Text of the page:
Who could object to a statement of principle in support of academic freedom? Surely here lies the ultimate "motherhood and apple pie" topic of university life, and the only surprise is that anyone should feel the need to codify it. But important areas of difference can lurk beneath apparent consensus. And it is those areas that the promoters of the current debate are anxious to address. One is the freedom to offend and the other is a licence to criticise university employers. Neither is as straightforward as the group Academics for Academic Freedom suggests.
The roots of the campaign lie in last summer's furore over Frank Ellis's views on race, his suspension by Leeds University and eventual early retirement. This was the classic case study of the tensions between the law and university regulations on one hand, and unfettered freedom of expression and the rights of vulnerable minorities on the other. Dr Ellis's comments strayed well beyond sober academic debate, but many argued that a university should be above censorship and capable of rebutting false doctrines. The legal position was never tested, but there is no doubt that many members of ethnic minorities were offended and may have felt threatened.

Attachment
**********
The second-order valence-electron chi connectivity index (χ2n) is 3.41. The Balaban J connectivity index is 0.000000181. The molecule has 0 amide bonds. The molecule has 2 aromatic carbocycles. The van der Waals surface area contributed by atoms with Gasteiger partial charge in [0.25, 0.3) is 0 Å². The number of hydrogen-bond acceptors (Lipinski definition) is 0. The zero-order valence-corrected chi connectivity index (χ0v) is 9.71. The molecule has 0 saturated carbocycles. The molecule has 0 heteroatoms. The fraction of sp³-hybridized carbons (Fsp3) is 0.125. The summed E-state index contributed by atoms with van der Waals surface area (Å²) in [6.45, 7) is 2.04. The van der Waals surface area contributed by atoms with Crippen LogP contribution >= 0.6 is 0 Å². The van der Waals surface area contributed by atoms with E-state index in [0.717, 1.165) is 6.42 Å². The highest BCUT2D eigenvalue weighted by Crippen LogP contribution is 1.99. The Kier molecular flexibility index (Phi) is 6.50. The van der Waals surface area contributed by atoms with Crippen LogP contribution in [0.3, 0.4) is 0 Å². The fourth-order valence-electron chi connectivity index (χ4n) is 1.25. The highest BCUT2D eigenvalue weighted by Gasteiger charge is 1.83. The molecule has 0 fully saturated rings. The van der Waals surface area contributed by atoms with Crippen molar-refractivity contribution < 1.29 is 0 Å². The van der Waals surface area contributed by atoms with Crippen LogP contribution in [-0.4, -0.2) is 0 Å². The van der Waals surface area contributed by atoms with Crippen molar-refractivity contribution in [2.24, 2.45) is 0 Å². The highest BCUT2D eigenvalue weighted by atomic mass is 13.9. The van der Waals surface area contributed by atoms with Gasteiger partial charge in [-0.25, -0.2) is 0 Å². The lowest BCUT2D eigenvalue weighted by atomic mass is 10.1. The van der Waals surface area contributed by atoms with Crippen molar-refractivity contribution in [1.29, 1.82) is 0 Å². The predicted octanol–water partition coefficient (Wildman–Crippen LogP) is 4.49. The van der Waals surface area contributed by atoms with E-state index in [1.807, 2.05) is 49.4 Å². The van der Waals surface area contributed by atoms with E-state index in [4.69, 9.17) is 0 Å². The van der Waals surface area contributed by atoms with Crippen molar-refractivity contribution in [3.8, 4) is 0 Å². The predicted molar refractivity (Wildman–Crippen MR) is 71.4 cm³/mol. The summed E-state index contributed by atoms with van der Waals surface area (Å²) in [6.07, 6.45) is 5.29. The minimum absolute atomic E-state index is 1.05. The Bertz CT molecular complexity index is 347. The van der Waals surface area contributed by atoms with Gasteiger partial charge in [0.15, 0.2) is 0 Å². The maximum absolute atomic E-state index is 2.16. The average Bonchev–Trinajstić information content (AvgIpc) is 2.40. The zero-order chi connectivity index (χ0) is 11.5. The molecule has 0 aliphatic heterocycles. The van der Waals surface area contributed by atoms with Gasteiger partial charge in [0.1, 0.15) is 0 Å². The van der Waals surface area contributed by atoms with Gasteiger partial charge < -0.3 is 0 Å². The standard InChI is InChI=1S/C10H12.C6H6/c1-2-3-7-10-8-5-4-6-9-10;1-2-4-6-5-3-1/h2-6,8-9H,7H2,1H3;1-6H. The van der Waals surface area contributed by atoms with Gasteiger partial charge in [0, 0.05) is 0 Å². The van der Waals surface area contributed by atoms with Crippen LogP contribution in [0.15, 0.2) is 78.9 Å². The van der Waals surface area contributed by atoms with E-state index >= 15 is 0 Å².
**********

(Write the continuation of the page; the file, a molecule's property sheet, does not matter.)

The campaign statement is less clear on the boundaries of academic employee rights, but Dennis Hayes includes "McManagement" in his list of groups that should be subject to criticism. Few would argue with that, but it does not follow that academics should be afforded protection that is denied to other employees beyond their field of expertise and inquiry. Similarly, if academics want to express an opinion on the war in Iraq, a citizen's freedom of speech should protect them. Academic freedom rests on different principles relating to an individual's teaching and research.
If the campaign takes off in the new year, it will do the academic world a service by putting these questions to the test. The promoters of the statement are right that debate has often been neutered by self-censorship and oversensitivity. In the wider world, the supposed reluctance of many organisations to celebrate Christmas is one immediate example of protecting those who feel no need of protection and who fear that unwanted action may make them the object of resentment. There are many similar examples from university life, but that does not mean that the "right to offend" should be absolute. To spark a national debate, the statement probably had to be presented in stark terms, but the voice of reality must be heard in the coming months.